A satellite really confused Calgarians around 6:45a.m. Wednesday morning, with many thinking it was a comet or a meteor.
It turned out to be an iridium flare.
Iridium is the name of a cellphone network of satellites that have a bright, reflective, shiny solar panel, which can often be mistaken for a meteor or a comet when it’s in perfect orientation to the sun.
But Dr. Phil Langill from the Rothney Astrophysical Observatory says there’s a way to tell the difference.
“There’s a very characteristic thing that has to do with the way the sun hits it and this thing is traveling in its orbit, it’ll start to get bright from almost invisibility, you don’t even know a satellites there,” he says. “So, if you see a glint of light get brighter, brighter, brighter, and then fainter, fainter, fainter, it’s probably an iridium flare. If it was a meteor, it would get brighter and brighter and brighter and then burn out.”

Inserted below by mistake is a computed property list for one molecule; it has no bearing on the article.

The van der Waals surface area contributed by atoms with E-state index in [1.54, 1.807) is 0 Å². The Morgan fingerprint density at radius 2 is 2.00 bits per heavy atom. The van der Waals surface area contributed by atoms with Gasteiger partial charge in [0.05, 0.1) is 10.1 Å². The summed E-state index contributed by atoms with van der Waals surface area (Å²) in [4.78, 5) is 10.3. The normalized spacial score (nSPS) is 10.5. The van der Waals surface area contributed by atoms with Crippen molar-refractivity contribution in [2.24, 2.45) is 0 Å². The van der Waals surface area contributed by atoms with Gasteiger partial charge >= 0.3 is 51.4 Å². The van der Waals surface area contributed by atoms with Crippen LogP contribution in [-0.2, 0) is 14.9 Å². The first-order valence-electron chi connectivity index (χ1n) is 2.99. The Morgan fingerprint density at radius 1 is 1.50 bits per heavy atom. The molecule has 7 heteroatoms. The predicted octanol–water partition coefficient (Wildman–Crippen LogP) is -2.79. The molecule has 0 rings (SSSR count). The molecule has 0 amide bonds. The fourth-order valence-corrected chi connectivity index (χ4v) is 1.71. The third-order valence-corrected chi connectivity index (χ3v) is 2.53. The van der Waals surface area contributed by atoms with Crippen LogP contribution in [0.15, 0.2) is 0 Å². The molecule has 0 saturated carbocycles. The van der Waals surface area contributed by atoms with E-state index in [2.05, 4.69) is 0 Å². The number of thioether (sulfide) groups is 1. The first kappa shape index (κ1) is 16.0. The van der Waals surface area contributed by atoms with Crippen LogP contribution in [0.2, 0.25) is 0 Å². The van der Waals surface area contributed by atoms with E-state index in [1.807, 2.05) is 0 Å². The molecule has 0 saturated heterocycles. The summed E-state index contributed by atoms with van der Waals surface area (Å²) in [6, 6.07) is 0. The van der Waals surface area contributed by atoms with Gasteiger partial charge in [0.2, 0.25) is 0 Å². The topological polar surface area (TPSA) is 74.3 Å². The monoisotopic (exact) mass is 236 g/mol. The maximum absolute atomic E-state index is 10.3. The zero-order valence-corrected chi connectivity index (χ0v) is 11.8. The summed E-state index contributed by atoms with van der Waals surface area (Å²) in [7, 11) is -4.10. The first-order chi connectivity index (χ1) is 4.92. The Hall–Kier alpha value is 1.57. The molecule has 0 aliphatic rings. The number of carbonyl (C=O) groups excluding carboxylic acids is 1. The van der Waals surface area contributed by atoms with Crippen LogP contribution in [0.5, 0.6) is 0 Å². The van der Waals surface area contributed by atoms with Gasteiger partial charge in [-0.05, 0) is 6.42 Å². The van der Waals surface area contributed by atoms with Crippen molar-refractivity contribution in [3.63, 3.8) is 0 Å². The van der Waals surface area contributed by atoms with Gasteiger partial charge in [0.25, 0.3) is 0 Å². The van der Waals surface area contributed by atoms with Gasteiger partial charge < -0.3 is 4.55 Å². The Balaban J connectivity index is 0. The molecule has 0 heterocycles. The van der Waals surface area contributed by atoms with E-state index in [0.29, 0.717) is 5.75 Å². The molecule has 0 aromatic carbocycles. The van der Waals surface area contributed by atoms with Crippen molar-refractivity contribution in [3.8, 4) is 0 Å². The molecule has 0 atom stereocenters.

Dr. Langill says the flare Wednesday morning lasted for about 10 seconds, which is a lot longer than normal, and it’s brightness always depends on where you are on the ground relative to the satellite.
He adds, the flare Wednesday was almost as bright as Jupiter which made it easy to mistake for a falling star or a meteor.